We all dream of sitting in the captain's chair, issuing commands and sending our spaceships to explore new worlds or making brilliant tactical maneuvers to destroy the space pirates. Sid Meier's Starships sets out to fulfill those dreams, and it does succeed, but on a smaller scale than I was hoping for.

In Starships, you're in command of a fleet of starships (two, at first) and the galactic federation they're part of. At the beginning of the game, you just have your home planet. Nearby planets have missions for you: escort our ships past these pirates, stop the space crook before he reaches the warp gate, blow up this doomsday weapon before it can destroy our planet. Each mission earns you some of the in-game resources generated by that planet, and also a point of influence with that planet (two if you're the first federation to visit them). If you have four points of influence at a planet, they join your federation.

The core of the game is tactical starship combat, which takes place on a two-dimensional hex map. There's a planet at the center of each map, plus some asteroid fields that make each combat into a sort of maze. Some paths through the asteroids periodically open and close, and some maps have various anomalous factors that affect the fight, like solar wind doing damage every turn or an ion storm increasing the effectiveness of shields. Asteroids block line of sight for most weapons, so you can use cover to your advantage at times.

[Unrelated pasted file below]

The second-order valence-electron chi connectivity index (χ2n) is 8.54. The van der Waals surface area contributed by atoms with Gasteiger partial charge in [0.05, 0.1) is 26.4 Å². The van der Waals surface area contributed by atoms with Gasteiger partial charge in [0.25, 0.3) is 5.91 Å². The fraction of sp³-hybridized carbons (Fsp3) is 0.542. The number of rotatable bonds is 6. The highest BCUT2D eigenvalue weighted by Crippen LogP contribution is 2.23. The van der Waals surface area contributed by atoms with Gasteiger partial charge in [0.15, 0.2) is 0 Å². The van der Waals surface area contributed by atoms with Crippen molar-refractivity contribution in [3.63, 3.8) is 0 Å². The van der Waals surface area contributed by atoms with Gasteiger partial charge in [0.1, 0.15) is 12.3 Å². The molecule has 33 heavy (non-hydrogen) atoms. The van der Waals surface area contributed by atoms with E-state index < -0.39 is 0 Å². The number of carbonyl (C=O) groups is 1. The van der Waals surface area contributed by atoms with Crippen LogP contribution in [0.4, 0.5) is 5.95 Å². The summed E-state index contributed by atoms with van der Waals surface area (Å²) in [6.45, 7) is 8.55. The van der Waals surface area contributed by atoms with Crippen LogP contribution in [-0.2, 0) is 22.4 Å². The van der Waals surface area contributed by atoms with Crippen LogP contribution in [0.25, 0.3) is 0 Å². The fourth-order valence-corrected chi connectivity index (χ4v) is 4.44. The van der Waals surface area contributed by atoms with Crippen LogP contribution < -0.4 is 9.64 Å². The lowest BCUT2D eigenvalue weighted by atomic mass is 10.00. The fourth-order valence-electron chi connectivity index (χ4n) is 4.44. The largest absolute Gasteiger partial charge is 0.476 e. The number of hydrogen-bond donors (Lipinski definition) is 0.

Combat is turn-based, and each ship gets to move a certain number of spaces (based on the engine upgrades you've purchased), then take an action, which is typically to shoot at some bad guys. But you can also deploy fighters, enter stealth mode, or run a sensor scan if the ship is equipped with those upgrades. You can split your movement before or after your action.

Facing is the most important aspect of combat, since shields are very strong up front but weak at the rear of a ship. This means some battles devolve into you and an enemy ship flying in circles shooting each other in the butt. In the late game, I'd upgraded my weapons enough that a rear shot would destroy almost any enemy, so with a little maneuvering it was easy to win (this was on the moderate difficulty level). A few fast ships with upgraded plasma cannons (powerful short range weapons) are going to be the core of a successful fleet.


There are few wrinkles to tactical combat that make it more interesting. You acquire "battle cards" that you can spend to influence a battle, and once in a while stealth can be relevant. Torpedoes ignore asteroids, but can only be detonated at certain times. I never did significant damage with a torpedo, but they can be used to chase enemies out of cover or force them to use the path you'd prefer them to take. But overall, the tactical combat aspect was only okay.

The strategic level of the game has a bit more depth — you choose which planets to visit and which missions to take. You can upgrade your ships or add new ones to your fleet. You can research tech that makes those upgrades even better, or unlock "Wonders" that give your federation an overall buff. You can add cities to the planets you control, which makes them generate more resources and increases your overall population, helpful in winning the Population victory condition. There are planet upgrades too, the most important being the warp nodes that let you travel between planets without fatiguing your crew.